Teaching Perl with Comedy

While testing some code for an forum answer i made a stupid mistake. It was late, I didn't thought of it, why in the world should I name the Module "Test" and wonder then why it behaves unexpected (I do know why! - some newb might not). But the more glorious idea is that we all have such moments and hide them carefully. Why not pile the xp up and make a Perl course out of it by showing what can go wrong and maybe even write it like a comedy? I saw even a motion picture in my mind about someone ranting how bad Perl is while making such moves.

Tuts are hard work, I know because i wrote some. To set up all the traps that a screwball comedy comes out of it that actually works dramaturgically should be even harder. But maybe someone runs with the idea.


Actually I started to collect 'bad' code from modules or beginners' tries in current or recent projects. Not a huge collection at the moment but growing. If you like to get the file periodically, give me a hint :-)

Any chance of sharing that collection to the public? Examples (bad or good) are all good.

depending on Lichtind's interest in getting some material, I will think about putting together a few things into a blog entry. As mentionned before, the document is not very long, as I just started collecting beginners' mistakes.

I saw a great talk years a go 'war stories from the front' or something like that, I think it was Piers Cawley that did it.

Basically he told a couple of war stories about how things had gone wrong, and then got other people from the audience to share their experiences.

It's not that you learn much, but you do feel like it's not just you that comes across issues, technical or otherwise.

Please be careful when making fun of beginners' code or of modules you qualify as containing bad code.

As for the idea in general: Comedy and learning go very well together. Examples, good or bad, often help.
It's all about how well you manage to share your insight with empathy to the one who unwillingly contributed the example. :-)

On a side note: Not all of us posting here write perfect English (me included). Perhaps also because it is not the first language some of us learned..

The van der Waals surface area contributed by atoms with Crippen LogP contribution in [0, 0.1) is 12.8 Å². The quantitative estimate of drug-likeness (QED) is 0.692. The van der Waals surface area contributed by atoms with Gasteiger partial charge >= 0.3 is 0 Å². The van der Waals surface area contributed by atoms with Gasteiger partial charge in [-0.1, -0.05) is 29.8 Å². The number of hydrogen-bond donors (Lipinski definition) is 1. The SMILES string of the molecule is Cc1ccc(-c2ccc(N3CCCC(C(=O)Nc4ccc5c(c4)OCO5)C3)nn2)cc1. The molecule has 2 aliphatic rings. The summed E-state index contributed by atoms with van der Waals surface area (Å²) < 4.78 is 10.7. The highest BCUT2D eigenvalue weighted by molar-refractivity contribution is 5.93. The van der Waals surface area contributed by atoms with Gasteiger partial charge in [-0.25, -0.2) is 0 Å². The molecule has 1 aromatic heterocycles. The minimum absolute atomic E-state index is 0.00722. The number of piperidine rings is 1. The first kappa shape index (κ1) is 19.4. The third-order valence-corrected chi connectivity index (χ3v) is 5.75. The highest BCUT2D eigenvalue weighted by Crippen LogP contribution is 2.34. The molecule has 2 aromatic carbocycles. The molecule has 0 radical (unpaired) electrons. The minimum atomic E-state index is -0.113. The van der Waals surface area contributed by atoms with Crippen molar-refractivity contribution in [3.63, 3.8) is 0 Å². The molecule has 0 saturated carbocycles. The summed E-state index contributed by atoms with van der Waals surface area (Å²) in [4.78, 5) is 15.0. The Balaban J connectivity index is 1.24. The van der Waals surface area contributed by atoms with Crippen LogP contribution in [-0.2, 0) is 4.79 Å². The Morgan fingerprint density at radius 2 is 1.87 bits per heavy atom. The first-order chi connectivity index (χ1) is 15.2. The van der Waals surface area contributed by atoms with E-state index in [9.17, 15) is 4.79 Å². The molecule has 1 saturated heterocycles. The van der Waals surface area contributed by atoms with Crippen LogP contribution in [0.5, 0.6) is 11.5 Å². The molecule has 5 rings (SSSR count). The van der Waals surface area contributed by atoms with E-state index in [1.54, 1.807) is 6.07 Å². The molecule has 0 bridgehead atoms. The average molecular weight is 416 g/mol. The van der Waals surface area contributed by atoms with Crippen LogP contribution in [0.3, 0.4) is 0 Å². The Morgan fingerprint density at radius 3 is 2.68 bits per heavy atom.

So, if someone pointed out our errors, that would be very good for learning.
And, uhm, Perl was also not the first language I came across in my life.. ;-)

lichtkind: a mail is on the way to you :-)

:m): I am not planning to blame beginners for their code. Every example is kept without any reference to the author. However, some people prefer to try things instead of learning how to do it right. Understanding the paradigms of a language as well as knowing vocabulary and grammar is essential when doing a job with it and people using the trial-and-error pattern definitively do the wrong thing. On the other side you are absolutely right. Nobody is perfect, everybody has his problems and a non-native-speaker's english (like mine) may read strange and wrong to a person using the language every day. The same applies to programming languages. People being used to code in assembler will usually not have a fundamental understanding of regular expressions and will use a different approach for solving a given problem.

Hi, Piers here. I think the talk Ranguard is talking about was "12 step Perl" and it was a while ago. I think I ran it at the YAPC::Europes in London and Amsterdam. I'm glad you remember it fondly; I had a lot of fun doing it.

Maybe it's time to dust the format off again.

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